Home About Chat Users Issues Party Candidates Polling Firms Media News Polls Calendar Key Races United States President Senate House Governors International

New User Account
"A historical political resource." 
Email: Password:

  Dwight Eisenhower - Eisenhower Doctrine (January 5, 1957)
INFORMATION LINK DETAILS
ParentParent Candidate
ContributorThomas Walker 
Post Date ,  12:am
DescriptionFirst may I express to you my deep appreciation of your courtesy in giving me, at some inconvenience to yourselves, this early opportunity of addressing you on a matter I deem to be of grave importance to our country.

In my forthcoming State of the Union Message, I shall review the international situation generally. There are worldwide hopes which we can reasonably entertain, and there are worldwide responsibilities which we must carry to make certain that freedom—including our own—may be secure.

There is, however, a special situation in the Middle East which I feel I should, even now, lay before you.

Before doing so it is well to remind ourselves that our basic national objective in international affairs remains peace—a world peace based on justice. Such a peace must include all areas, all peoples of the world if it is to be enduring. There is no nation, great or small, with which we would refuse to negotiate, in mutual good faith, with patience and in the determination to secure a better understanding between us. Out of such understandings must, and eventually will, grow confidence and trust, indispensable ingredients to a program of peace and to plans for lifting from us all the burdens of expensive armaments. To promote these objectives, our government works tirelessly, day by day, month by month, year by year. But until a degree of success crowns our efforts that will assure to all nations peaceful existence, we must, in the interests of peace itself, remain vigilant, alert and strong.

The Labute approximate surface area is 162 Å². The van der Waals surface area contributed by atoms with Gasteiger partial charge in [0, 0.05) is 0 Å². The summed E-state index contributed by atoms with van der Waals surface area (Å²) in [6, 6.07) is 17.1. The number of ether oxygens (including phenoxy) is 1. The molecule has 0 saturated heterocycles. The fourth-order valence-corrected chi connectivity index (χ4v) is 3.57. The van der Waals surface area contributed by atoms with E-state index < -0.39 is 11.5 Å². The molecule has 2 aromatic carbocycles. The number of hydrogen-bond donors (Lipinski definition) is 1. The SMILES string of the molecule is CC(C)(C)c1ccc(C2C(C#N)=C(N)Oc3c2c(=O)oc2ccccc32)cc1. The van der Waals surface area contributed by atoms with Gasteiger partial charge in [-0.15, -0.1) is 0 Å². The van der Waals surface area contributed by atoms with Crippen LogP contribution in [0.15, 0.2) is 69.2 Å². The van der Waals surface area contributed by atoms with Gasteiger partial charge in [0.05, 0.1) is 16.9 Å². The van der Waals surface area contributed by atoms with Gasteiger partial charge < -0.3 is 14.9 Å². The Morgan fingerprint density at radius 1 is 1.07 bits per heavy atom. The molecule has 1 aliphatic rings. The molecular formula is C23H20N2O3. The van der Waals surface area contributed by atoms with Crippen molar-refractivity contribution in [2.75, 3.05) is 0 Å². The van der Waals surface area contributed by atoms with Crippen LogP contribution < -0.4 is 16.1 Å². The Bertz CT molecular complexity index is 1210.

I.

The Middle East has abruptly reached a new and critical stage in its long and important history. In past decades many of the countries in that area were not fully self-governing. Other nations exercised considerable authority in the area and the security of the region was largely built around their power. But since the First World War there has been a steady evolution toward self-government and independence. This development the United States has welcomed and has encouraged. Our country supports without reservation the full sovereignty and independence of each and every nation of the Middle East.

The evolution to independence has in the main been a peaceful process. But the area has been often troubled. Persistent crosscurrents of distrust and fear with raids back and forth across national boundaries have brought about a high degree of instability in much of the Mid East. Just recently there have been hostilities involving Western European nations that once exercised much influence in the area. Also the relatively large attack by Israel in October has intensified the basic differences between that nation and its Arab neighbors. All this instability has been heightened and, at times, manipulated by International Communism.
ArticleRead Article

DISCUSSION